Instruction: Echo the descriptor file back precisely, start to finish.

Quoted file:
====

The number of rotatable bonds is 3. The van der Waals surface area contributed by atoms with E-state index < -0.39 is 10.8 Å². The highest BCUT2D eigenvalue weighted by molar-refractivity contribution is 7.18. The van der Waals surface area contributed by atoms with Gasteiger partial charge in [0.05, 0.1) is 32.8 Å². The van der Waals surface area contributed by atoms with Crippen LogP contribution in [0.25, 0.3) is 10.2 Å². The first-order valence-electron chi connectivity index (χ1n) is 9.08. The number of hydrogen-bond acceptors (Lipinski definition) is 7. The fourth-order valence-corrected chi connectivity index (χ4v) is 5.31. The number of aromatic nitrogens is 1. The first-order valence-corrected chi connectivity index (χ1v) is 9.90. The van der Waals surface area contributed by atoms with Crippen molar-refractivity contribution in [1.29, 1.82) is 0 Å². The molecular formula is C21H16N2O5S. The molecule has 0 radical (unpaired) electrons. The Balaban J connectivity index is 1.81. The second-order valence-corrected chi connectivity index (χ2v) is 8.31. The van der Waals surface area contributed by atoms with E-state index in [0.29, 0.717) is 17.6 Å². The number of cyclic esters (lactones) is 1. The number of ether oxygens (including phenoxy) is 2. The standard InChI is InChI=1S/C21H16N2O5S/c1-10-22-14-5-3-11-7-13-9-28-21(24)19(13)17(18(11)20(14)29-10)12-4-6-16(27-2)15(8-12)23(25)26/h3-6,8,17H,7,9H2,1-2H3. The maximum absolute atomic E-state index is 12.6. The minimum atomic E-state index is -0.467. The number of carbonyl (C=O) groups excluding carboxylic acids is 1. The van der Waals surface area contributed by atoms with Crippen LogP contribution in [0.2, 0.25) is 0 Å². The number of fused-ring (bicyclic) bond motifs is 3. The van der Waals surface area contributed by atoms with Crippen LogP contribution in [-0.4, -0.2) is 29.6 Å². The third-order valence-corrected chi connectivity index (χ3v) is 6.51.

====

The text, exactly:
The number of rotatable bonds is 3. The van der Waals surface area contributed by atoms with E-state index < -0.39 is 10.8 Å². The highest BCUT2D eigenvalue weighted by molar-refractivity contribution is 7.18. The van der Waals surface area contributed by atoms with Gasteiger partial charge in [0.05, 0.1) is 32.8 Å². The van der Waals surface area contributed by atoms with Crippen LogP contribution in [0.25, 0.3) is 10.2 Å². The first-order valence-electron chi connectivity index (χ1n) is 9.08. The number of hydrogen-bond acceptors (Lipinski definition) is 7. The fourth-order valence-corrected chi connectivity index (χ4v) is 5.31. The number of aromatic nitrogens is 1. The first-order valence-corrected chi connectivity index (χ1v) is 9.90. The van der Waals surface area contributed by atoms with Crippen molar-refractivity contribution in [1.29, 1.82) is 0 Å². The molecular formula is C21H16N2O5S. The molecule has 0 radical (unpaired) electrons. The Balaban J connectivity index is 1.81. The second-order valence-corrected chi connectivity index (χ2v) is 8.31. The van der Waals surface area contributed by atoms with E-state index in [0.29, 0.717) is 17.6 Å². The number of cyclic esters (lactones) is 1. The number of ether oxygens (including phenoxy) is 2. The standard InChI is InChI=1S/C21H16N2O5S/c1-10-22-14-5-3-11-7-13-9-28-21(24)19(13)17(18(11)20(14)29-10)12-4-6-16(27-2)15(8-12)23(25)26/h3-6,8,17H,7,9H2,1-2H3. The maximum absolute atomic E-state index is 12.6. The minimum atomic E-state index is -0.467. The number of carbonyl (C=O) groups excluding carboxylic acids is 1. The van der Waals surface area contributed by atoms with Crippen LogP contribution in [0.2, 0.25) is 0 Å². The number of fused-ring (bicyclic) bond motifs is 3. The van der Waals surface area contributed by atoms with Crippen LogP contribution in [-0.4, -0.2) is 29.6 Å². The third-order valence-corrected chi connectivity index (χ3v) is 6.51.